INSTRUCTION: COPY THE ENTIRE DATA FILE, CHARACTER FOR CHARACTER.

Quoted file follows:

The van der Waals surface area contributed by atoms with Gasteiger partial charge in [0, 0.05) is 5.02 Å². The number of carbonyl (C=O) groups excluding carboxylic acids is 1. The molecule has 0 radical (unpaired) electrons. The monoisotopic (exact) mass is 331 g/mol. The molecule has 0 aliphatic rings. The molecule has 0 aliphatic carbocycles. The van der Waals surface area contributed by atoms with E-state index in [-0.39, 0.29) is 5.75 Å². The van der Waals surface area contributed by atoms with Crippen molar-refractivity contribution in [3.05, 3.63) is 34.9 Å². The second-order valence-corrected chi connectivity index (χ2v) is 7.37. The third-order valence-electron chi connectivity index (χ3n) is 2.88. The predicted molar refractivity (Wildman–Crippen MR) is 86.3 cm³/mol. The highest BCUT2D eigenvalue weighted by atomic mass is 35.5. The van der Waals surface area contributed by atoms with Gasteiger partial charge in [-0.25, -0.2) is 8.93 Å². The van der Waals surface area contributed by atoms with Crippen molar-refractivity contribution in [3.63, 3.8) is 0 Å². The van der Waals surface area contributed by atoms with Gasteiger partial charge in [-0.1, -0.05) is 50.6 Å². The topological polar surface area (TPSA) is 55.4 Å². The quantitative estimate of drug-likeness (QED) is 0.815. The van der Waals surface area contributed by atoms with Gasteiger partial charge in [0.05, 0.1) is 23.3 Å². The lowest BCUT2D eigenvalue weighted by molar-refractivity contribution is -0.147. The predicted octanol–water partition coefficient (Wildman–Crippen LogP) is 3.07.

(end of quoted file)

The van der Waals surface area contributed by atoms with Gasteiger partial charge in [0, 0.05) is 5.02 Å². The number of carbonyl (C=O) groups excluding carboxylic acids is 1. The molecule has 0 radical (unpaired) electrons. The monoisotopic (exact) mass is 331 g/mol. The molecule has 0 aliphatic rings. The molecule has 0 aliphatic carbocycles. The van der Waals surface area contributed by atoms with E-state index in [-0.39, 0.29) is 5.75 Å². The van der Waals surface area contributed by atoms with Crippen molar-refractivity contribution in [3.05, 3.63) is 34.9 Å². The second-order valence-corrected chi connectivity index (χ2v) is 7.37. The third-order valence-electron chi connectivity index (χ3n) is 2.88. The predicted molar refractivity (Wildman–Crippen MR) is 86.3 cm³/mol. The highest BCUT2D eigenvalue weighted by atomic mass is 35.5. The van der Waals surface area contributed by atoms with Gasteiger partial charge in [-0.25, -0.2) is 8.93 Å². The van der Waals surface area contributed by atoms with Crippen molar-refractivity contribution in [3.63, 3.8) is 0 Å². The van der Waals surface area contributed by atoms with Gasteiger partial charge in [-0.1, -0.05) is 50.6 Å². The topological polar surface area (TPSA) is 55.4 Å². The quantitative estimate of drug-likeness (QED) is 0.815. The van der Waals surface area contributed by atoms with Gasteiger partial charge in [0.05, 0.1) is 23.3 Å². The lowest BCUT2D eigenvalue weighted by molar-refractivity contribution is -0.147. The predicted octanol–water partition coefficient (Wildman–Crippen LogP) is 3.07.